• More consumer choice of lifestyle, location and building type.
    • Greater urban vitality and street life.
  • Density Compacted cities can offer a high quality of life while minimizing resource and energy consumption, which helps to create more sustainable cities. FUNCTIONAL DIMENSION
  • Lower density was initially a response to conditions within the industrial cities of the nineteenth century, during the twentieth century it became an objective in it’s own right, backed by various regulations that effectively prohibited higher density development, and thus virtually mandated suburban sprawl. Density zoning, road widths, sight lines, the space required for underground services, were all to blame for pushing buildings further and further apart. FUNCTIONAL DIMENSION
  • Density and Urban Form
    • High-rise development standing in open space:
    • No private gardens, poor amenities directly available to the inhabitants.
    • No direct relationship between the buildings and the surrounding streets.
    • Large area of open space required management and maintenance.
    • Street layout with 2-3 storey houses:
    • Front and back gardens.
    • Continuous street frontages define the public space.
    • High site coverage minimizes potential for communal spaces.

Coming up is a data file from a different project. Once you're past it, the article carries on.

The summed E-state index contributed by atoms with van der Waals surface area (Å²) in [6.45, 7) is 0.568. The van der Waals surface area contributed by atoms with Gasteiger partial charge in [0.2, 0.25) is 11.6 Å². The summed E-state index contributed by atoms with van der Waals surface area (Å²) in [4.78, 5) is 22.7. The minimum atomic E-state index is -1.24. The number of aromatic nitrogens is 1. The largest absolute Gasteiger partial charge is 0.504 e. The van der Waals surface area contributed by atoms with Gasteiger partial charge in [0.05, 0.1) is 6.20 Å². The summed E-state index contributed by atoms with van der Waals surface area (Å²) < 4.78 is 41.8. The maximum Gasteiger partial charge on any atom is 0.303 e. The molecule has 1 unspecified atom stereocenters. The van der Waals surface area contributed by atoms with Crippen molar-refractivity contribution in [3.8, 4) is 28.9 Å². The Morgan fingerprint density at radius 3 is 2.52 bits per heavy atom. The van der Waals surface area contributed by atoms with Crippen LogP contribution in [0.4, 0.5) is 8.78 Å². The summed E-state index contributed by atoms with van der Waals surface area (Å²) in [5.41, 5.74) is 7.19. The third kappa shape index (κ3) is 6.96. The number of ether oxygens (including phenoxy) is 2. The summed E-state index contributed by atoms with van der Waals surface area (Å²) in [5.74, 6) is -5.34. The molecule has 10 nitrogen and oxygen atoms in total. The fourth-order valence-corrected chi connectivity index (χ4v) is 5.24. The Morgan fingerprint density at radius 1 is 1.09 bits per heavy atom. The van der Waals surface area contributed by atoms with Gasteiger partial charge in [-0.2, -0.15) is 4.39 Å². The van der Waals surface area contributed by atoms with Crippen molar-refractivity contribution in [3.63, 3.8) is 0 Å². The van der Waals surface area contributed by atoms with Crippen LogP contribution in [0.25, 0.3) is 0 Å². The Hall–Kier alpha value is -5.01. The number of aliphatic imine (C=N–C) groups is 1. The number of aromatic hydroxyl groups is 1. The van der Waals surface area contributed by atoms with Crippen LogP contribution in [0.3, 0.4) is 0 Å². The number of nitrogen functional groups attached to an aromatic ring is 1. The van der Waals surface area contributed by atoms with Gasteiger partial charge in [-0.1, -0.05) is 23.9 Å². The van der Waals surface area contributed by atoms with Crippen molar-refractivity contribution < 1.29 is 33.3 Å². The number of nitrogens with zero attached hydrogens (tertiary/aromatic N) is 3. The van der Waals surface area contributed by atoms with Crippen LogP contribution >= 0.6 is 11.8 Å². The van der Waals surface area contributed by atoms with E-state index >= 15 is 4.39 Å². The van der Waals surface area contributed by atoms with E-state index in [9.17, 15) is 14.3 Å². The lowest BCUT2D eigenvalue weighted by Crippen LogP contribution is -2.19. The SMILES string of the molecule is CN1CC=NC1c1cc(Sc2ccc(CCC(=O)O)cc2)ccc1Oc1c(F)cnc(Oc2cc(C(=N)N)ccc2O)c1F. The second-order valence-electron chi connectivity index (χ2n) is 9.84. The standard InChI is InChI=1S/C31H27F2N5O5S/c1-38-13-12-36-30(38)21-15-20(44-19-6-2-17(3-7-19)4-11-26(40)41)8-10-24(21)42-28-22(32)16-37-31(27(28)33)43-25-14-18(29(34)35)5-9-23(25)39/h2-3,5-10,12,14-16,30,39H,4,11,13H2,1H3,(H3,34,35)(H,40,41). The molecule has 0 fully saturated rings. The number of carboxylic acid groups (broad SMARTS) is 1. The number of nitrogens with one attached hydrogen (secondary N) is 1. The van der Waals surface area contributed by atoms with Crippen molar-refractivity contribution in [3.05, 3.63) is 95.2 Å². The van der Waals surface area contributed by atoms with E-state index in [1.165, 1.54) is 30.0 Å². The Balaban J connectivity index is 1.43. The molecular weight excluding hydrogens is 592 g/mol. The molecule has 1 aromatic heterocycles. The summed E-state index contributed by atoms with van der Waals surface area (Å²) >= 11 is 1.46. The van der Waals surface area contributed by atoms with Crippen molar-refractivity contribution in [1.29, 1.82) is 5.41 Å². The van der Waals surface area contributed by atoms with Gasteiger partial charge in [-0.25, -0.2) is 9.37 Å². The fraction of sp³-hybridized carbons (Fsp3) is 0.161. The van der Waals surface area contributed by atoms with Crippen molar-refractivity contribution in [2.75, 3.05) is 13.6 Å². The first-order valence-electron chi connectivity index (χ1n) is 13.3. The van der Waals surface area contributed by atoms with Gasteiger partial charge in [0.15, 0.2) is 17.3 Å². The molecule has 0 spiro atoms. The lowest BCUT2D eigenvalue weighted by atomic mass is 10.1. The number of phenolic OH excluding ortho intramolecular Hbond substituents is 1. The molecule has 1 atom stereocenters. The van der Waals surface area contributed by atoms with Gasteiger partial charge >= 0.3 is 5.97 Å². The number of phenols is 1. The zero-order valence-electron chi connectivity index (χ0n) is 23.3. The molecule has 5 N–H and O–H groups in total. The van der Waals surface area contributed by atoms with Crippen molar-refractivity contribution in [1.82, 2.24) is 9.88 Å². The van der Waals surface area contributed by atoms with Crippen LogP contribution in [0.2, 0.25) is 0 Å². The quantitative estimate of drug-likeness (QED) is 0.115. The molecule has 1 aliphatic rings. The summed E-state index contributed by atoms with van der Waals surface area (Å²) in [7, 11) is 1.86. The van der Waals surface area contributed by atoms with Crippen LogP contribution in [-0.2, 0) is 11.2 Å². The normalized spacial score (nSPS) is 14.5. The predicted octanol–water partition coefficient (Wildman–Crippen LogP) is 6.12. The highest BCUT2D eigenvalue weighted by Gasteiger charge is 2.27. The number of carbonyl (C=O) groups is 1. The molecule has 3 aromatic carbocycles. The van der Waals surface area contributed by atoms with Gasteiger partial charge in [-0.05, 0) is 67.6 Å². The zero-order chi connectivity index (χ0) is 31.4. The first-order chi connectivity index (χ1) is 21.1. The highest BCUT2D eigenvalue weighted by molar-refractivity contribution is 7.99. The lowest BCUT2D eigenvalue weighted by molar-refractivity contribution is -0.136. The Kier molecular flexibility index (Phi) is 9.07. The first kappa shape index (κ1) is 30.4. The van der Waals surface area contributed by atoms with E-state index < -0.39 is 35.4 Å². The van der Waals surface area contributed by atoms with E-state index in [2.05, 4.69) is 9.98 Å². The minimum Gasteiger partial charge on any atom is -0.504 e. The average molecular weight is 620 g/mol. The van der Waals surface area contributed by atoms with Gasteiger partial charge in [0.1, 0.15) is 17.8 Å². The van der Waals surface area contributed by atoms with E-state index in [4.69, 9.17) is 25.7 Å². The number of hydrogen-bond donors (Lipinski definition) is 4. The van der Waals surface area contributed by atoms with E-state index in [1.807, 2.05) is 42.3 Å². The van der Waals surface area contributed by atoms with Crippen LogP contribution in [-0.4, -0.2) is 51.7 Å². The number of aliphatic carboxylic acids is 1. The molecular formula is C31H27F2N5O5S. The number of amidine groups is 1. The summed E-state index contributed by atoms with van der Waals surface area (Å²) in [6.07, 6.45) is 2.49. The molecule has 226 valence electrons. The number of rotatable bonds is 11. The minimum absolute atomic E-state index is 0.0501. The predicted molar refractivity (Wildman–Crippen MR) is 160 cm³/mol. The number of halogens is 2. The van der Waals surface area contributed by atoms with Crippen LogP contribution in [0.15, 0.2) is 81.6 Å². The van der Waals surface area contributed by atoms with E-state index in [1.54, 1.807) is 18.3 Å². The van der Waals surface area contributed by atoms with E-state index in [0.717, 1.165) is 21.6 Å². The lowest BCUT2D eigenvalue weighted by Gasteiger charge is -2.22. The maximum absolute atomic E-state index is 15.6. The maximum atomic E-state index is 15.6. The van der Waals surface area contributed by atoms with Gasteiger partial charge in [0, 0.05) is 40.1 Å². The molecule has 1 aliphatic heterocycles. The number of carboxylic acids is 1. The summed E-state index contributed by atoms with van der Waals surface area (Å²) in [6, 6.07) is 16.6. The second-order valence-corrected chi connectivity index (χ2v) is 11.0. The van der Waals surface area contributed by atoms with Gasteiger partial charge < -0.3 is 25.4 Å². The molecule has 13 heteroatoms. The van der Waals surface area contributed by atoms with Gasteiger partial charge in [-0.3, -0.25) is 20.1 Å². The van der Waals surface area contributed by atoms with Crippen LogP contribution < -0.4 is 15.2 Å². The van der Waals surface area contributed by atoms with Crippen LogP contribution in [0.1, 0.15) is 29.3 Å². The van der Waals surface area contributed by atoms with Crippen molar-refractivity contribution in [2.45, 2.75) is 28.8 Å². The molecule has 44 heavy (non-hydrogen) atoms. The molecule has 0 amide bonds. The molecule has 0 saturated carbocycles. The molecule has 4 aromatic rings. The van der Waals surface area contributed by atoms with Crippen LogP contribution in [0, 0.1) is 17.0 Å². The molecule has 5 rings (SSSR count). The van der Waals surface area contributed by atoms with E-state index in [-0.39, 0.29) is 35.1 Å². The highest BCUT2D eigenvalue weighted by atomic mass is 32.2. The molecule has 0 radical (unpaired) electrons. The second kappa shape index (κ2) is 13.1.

• Urban perimeter block:
    • Surrounding buildings can be of different heights and configuration.
    • Buildings are arranged around a landscape open space.
    • open space can contain a community-based facility.
    • Commercial and public facilities can be distributed along the ground floor, maintaining an active street frontage.
    • space is available for uses as, rear gardens, communal areas or a park.
    • Llewelyn-Davies suggests a range of benefits from higher densities of development:
    • Social: encouraging positive interaction and diversity, improving access to community services.
    • Economic: enhancing the economic viability of development.
    • Transport: supporting public transport and reducing car travel.
    • Environmental: increasing energy efficiency, decreasing resource consumption, creating less pollution, reducing overall demand for development land.